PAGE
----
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Of all the possible weapons I might have grabbed, I chose a toilet brush. The men's boxers and oversized Hello Kitty t-shirt I wore reinforced my feeling of absolute stupidity. I made a mental note to buy myself a baseball bat, should I live through the next few minutes. And maybe some grownup pajamas.
I choked up on the brush and prepared to leap out at the intruder in my kitchen.
Logic, if I had any that early, might have suggested the unknown guest was my friend Sara, making coffee and waiting to ambush me into going to the gym. I didn't think of that until later. I woke to the smell of coffee and naturally jumped to the conclusion someone had broken in.
And my response was to grab the toilet brush on the way down the hall. I'm not my brightest first thing in the morning.
I craned my neck around the corner and peered into the kitchen. Logic would have been wasted anyway. It wasn't Sara at the table.
The intruder sat with a newspaper tented around his face and torso. He hummed to himself. A cup of coffee disappeared behind the paper. The humming paused for a sip, then resumed its tuneless refrain. The cup reappeared.
I was a bit put outcurious, but also irritated. I suppose I should have been more alarmed, but who breaks into a house with ill intent and stops to make coffee and read the paper? Under the table, a pair of checkered high-tops bounced in near time with the humming. My guest turned the page of the newspaper, and my throat locked in mid-swallow. The chalky, bony fingers holding the edges of the San Francisco Chronicle were familiar.
I ducked my head into the hallway and leaned against the wall for support, gulping air. I knew those hands. I clutched the toilet brush against myself as if it had the power to ward off nightmares. In the flash of a forgotten memory, I could see those hands grabbing at my doorframe, reaching to snatch out my eyes. My skin was clammy with terror ripened by over twenty years of repression and denial. I was five again, and monsters were real.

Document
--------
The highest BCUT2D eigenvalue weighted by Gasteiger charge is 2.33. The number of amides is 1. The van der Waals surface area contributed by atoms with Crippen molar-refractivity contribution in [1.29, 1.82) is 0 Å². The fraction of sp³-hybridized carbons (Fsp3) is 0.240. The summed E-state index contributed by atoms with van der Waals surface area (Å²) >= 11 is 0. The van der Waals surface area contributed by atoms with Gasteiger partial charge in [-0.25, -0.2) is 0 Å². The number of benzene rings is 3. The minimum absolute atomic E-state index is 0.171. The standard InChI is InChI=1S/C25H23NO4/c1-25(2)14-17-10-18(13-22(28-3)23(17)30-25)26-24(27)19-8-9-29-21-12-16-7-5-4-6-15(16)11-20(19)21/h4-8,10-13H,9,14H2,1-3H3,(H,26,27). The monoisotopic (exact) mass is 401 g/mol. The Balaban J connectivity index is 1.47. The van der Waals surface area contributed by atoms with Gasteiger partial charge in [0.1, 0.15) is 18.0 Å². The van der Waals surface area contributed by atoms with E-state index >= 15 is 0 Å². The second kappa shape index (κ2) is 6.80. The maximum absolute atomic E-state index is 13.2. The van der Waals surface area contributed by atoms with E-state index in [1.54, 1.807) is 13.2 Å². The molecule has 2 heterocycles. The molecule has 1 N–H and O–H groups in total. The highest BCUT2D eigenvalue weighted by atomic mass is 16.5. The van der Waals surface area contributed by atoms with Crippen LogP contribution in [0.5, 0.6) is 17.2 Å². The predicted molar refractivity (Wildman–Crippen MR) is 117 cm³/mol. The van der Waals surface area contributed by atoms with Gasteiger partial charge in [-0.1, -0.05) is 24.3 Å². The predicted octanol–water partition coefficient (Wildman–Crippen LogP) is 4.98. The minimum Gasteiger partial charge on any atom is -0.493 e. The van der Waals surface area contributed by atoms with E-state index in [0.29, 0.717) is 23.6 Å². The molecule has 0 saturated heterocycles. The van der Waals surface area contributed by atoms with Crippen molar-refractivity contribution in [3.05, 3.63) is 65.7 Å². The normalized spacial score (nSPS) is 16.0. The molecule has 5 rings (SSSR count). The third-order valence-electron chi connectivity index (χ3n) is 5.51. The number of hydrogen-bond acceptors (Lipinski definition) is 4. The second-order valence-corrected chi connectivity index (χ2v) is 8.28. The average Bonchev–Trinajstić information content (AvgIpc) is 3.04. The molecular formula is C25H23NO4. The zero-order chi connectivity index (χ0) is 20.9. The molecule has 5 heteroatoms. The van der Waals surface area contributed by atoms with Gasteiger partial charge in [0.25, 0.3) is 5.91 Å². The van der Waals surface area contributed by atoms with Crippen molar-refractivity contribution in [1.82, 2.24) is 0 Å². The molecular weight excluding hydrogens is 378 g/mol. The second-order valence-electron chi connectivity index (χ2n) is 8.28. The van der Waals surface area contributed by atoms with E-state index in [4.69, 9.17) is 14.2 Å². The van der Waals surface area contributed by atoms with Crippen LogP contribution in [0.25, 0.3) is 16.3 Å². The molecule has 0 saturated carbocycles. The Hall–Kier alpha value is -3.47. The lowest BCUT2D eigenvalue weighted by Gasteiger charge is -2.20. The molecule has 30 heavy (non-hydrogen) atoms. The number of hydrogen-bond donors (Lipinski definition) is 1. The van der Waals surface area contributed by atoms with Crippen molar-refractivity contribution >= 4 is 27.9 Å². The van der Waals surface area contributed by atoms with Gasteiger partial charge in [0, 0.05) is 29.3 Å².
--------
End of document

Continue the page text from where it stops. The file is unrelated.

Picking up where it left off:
* * *
Kids are born with self-preservation instincts, and that night those instincts kept me still. The slightest twitch would alert the monster in the closet that I knew he was there.
I lay motionless beneath the sheets and stifling blanket, my fingers clasping the fabric beneath my chin. In the ambient glow of my Care Bear nightlight, the closet door seemed to swing outnot enough to be certain, but enough for me to hold my breath and squeeze the covers tighter. A floorboard wheezed a soft sigh.
I considered pulling the covers over my head for protection, but a sudden move like that would yell "I know you're in there!" which would make the monster fly out and devour me so fast I wouldn't have time to scream for help. Besides, having my head covered meant I'd eventually have to come out for air. If I wasn't watching, what would stop him from creeping beside the bed and waiting for me to peek out to find his warty, drooling face breathing over me?
I held still, limbs locked in place. In my mind I practiced making a run for it. My nightgown was damp with sweat. Between the cotton fabric tangled around my legs and the white socks on my feet, I knew I couldn't break free of the bed and sprint across the room before the monster heard me. I had to cross in front of the closet to get out. I would never make it.